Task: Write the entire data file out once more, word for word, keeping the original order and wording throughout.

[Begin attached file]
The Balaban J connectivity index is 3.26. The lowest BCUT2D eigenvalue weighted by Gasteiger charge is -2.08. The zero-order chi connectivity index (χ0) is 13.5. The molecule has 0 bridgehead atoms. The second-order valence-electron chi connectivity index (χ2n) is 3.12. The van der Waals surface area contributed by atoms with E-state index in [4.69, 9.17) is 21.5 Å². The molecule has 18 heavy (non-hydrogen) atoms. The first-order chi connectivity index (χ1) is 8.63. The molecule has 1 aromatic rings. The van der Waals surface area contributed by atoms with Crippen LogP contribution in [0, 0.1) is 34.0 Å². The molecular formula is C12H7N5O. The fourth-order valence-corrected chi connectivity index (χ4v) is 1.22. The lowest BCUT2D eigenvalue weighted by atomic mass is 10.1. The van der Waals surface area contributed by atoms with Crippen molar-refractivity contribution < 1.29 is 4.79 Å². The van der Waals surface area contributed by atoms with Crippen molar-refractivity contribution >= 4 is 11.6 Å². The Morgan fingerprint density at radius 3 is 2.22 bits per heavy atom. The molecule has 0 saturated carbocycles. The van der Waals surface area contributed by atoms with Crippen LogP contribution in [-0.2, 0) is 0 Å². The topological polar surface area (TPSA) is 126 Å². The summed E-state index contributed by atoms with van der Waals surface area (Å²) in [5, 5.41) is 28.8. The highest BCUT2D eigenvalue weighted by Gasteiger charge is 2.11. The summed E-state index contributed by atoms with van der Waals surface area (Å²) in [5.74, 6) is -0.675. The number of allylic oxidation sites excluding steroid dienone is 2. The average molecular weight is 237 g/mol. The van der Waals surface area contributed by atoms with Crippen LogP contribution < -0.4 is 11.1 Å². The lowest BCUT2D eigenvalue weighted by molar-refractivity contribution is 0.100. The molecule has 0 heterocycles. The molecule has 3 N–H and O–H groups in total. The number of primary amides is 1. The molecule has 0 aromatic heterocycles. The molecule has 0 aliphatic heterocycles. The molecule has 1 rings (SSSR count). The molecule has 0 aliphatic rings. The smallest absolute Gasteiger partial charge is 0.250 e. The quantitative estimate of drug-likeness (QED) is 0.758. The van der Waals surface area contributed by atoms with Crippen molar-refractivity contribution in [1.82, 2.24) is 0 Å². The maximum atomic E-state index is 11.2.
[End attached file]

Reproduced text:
The Balaban J connectivity index is 3.26. The lowest BCUT2D eigenvalue weighted by Gasteiger charge is -2.08. The zero-order chi connectivity index (χ0) is 13.5. The molecule has 0 bridgehead atoms. The second-order valence-electron chi connectivity index (χ2n) is 3.12. The van der Waals surface area contributed by atoms with E-state index in [4.69, 9.17) is 21.5 Å². The molecule has 18 heavy (non-hydrogen) atoms. The first-order chi connectivity index (χ1) is 8.63. The molecule has 1 aromatic rings. The van der Waals surface area contributed by atoms with Crippen LogP contribution in [0, 0.1) is 34.0 Å². The molecular formula is C12H7N5O. The fourth-order valence-corrected chi connectivity index (χ4v) is 1.22. The lowest BCUT2D eigenvalue weighted by atomic mass is 10.1. The van der Waals surface area contributed by atoms with Crippen molar-refractivity contribution < 1.29 is 4.79 Å². The van der Waals surface area contributed by atoms with Crippen molar-refractivity contribution >= 4 is 11.6 Å². The Morgan fingerprint density at radius 3 is 2.22 bits per heavy atom. The molecule has 0 saturated carbocycles. The van der Waals surface area contributed by atoms with Crippen LogP contribution in [-0.2, 0) is 0 Å². The topological polar surface area (TPSA) is 126 Å². The summed E-state index contributed by atoms with van der Waals surface area (Å²) in [5, 5.41) is 28.8. The highest BCUT2D eigenvalue weighted by Gasteiger charge is 2.11. The summed E-state index contributed by atoms with van der Waals surface area (Å²) in [5.74, 6) is -0.675. The number of allylic oxidation sites excluding steroid dienone is 2. The average molecular weight is 237 g/mol. The van der Waals surface area contributed by atoms with Crippen LogP contribution < -0.4 is 11.1 Å². The lowest BCUT2D eigenvalue weighted by molar-refractivity contribution is 0.100. The molecule has 0 heterocycles. The molecule has 3 N–H and O–H groups in total. The number of primary amides is 1. The molecule has 0 aromatic heterocycles. The molecule has 0 aliphatic heterocycles. The molecule has 1 rings (SSSR count). The molecule has 0 aliphatic rings. The smallest absolute Gasteiger partial charge is 0.250 e. The quantitative estimate of drug-likeness (QED) is 0.758. The van der Waals surface area contributed by atoms with Crippen molar-refractivity contribution in [1.82, 2.24) is 0 Å². The maximum atomic E-state index is 11.2.